Later, my mom and dad assured me that I could still choose to believe in Santa. Even if he wasn’t a jolly man in a red suit who lived in the North Pole and drove a flying sleigh, he was still the spirit of Christmas, and I could still experience that magic. Like the song from Year without a Santa Claus, even if we’re not kids who believe in the literal existence of the fictional figure, we can still believe in the concept of Santa Claus like we believe in love.
Having Santa taken away from me so suddenly (and feeling embarrassed to be the only kid in my class who hadn’t known the truth until that day), I was resistant to believe in Santa Claus, even in this conceptual sense. It wasn’t until the Polar Express that this changed.
I remember seeing the movie the Polar Express with my mom, grandmom, and uncle back when it was in theaters. When we went to see it, we were the only ones in the theater. It was a fairly normal movie experience, that is, until Santa’s sleigh hit a snowbank on its ascent. This is going to sound crazy, but bear with me…I swear, when Santa’s sleigh hit that snowbank and his sleigh started to rise, I felt a splash on my face…as though the snow had come out of the screen! I looked around to see if there were people in front of us and I hadn’t noticed. Nope, we were alone. There was only one explanation for something like this…it was Christmas magic.
Santa was real.
Of course, I’m sure that there’s a logical explanation for whatever happened in the theater, but I’ve chosen to remember it as a supernatural experience. I’ve chosen to believe in something that I didn’t necessarily think was real, which is exactly how I feel about Santa.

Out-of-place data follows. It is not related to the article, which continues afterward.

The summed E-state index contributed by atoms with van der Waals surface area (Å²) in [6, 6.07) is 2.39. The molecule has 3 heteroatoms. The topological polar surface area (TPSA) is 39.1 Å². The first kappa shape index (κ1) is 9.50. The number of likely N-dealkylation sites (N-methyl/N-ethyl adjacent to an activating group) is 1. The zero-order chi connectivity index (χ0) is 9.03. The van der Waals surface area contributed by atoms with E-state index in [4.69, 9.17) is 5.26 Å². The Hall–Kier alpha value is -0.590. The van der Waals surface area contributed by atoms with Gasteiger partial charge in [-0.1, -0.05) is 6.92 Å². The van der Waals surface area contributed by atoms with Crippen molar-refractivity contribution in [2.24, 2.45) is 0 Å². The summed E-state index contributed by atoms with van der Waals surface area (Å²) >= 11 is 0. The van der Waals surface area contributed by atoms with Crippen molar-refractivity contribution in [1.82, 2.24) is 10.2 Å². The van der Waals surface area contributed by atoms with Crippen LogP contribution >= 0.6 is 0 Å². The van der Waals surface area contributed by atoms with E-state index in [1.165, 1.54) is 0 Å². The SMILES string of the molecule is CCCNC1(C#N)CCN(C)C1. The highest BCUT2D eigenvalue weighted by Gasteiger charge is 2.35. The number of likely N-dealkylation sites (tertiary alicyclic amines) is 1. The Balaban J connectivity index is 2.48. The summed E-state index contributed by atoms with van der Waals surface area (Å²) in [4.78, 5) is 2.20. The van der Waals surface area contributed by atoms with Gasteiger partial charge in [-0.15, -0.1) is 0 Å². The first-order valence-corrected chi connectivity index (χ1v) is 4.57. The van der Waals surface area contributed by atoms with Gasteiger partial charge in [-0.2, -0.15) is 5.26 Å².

That feeling of Christmas magic is something that I look forward to every year, and Santa is just another part of Christmas magic for me, just like for my family. My dad and I love taking gag pictures with mall Santas every year, sometimes where Santa is crying on Dad’s lap, sometimes we’re pulling candy from Santa’s beard (don’t worry, I’ve provided pics below). We can think of no better way to commemorate Christmas than getting Santa in on some silly fun. We even have a running joke where, while just strolling through the mall, dad tells me that the mall Santa is waving at me so that I look over and wave before I realize that he’s not even looking in my direction (can someone please tell him that this isn’t funny!?).
My dad will still excitedly exclaim “Santa came!” on Christmas morning, even if he spent the entire morning wrapping presents while I sat at the top of the steps (although I’m sure that my dad is grateful for the opportunity to do some last-minute wrapping, instead of crying because the Barbie Jeep that he spent all night putting together won’t run). My grandmom always signs our Christmas gifts from Santa. Even if we know that there’s no man that travels the world once a year delivering gifts by way of flying sleigh, Santa is still the true embodiment of Christmas spirit.
How about you? Do you still “believe” in Santa? What’s your relationship with the big man like?
I hope all of you have a safe and wonderful holiday!